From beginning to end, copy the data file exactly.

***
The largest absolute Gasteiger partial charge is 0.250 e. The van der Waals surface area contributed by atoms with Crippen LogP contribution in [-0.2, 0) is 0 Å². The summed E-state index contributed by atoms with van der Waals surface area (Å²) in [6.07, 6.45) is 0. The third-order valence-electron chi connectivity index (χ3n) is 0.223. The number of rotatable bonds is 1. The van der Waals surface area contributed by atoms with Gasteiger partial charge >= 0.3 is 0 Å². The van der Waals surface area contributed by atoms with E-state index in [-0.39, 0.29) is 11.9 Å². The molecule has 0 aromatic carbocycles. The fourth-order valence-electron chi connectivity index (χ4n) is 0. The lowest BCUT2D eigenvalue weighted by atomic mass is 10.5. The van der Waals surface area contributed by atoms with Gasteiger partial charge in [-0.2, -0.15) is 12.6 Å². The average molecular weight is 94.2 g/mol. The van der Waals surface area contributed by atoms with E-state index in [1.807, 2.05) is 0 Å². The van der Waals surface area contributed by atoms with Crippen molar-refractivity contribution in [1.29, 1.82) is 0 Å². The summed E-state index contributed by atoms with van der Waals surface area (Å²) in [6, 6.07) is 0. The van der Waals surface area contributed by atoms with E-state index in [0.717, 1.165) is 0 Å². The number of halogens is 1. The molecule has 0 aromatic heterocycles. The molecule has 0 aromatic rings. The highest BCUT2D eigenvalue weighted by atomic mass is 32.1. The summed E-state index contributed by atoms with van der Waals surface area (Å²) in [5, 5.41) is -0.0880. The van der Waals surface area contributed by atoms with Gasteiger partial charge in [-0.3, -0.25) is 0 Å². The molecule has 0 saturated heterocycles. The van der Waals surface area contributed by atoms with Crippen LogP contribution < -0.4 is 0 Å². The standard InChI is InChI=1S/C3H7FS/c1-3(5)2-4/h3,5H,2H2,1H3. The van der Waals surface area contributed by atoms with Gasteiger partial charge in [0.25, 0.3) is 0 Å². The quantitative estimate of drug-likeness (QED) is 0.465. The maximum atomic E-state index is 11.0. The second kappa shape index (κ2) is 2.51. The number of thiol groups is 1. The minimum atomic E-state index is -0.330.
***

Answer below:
The largest absolute Gasteiger partial charge is 0.250 e. The van der Waals surface area contributed by atoms with Crippen LogP contribution in [-0.2, 0) is 0 Å². The summed E-state index contributed by atoms with van der Waals surface area (Å²) in [6.07, 6.45) is 0. The third-order valence-electron chi connectivity index (χ3n) is 0.223. The number of rotatable bonds is 1. The van der Waals surface area contributed by atoms with Gasteiger partial charge >= 0.3 is 0 Å². The van der Waals surface area contributed by atoms with E-state index in [-0.39, 0.29) is 11.9 Å². The molecule has 0 aromatic carbocycles. The fourth-order valence-electron chi connectivity index (χ4n) is 0. The lowest BCUT2D eigenvalue weighted by atomic mass is 10.5. The van der Waals surface area contributed by atoms with Gasteiger partial charge in [-0.2, -0.15) is 12.6 Å². The average molecular weight is 94.2 g/mol. The van der Waals surface area contributed by atoms with E-state index in [1.807, 2.05) is 0 Å². The van der Waals surface area contributed by atoms with Crippen molar-refractivity contribution in [1.29, 1.82) is 0 Å². The summed E-state index contributed by atoms with van der Waals surface area (Å²) in [6, 6.07) is 0. The van der Waals surface area contributed by atoms with E-state index in [0.717, 1.165) is 0 Å². The number of halogens is 1. The molecule has 0 aromatic heterocycles. The molecule has 0 aromatic rings. The highest BCUT2D eigenvalue weighted by atomic mass is 32.1. The summed E-state index contributed by atoms with van der Waals surface area (Å²) in [5, 5.41) is -0.0880. The van der Waals surface area contributed by atoms with Gasteiger partial charge in [-0.3, -0.25) is 0 Å². The molecule has 0 saturated heterocycles. The van der Waals surface area contributed by atoms with Crippen LogP contribution < -0.4 is 0 Å². The standard InChI is InChI=1S/C3H7FS/c1-3(5)2-4/h3,5H,2H2,1H3. The van der Waals surface area contributed by atoms with Gasteiger partial charge in [0.25, 0.3) is 0 Å². The quantitative estimate of drug-likeness (QED) is 0.465. The maximum atomic E-state index is 11.0. The second kappa shape index (κ2) is 2.51. The number of thiol groups is 1. The minimum atomic E-state index is -0.330.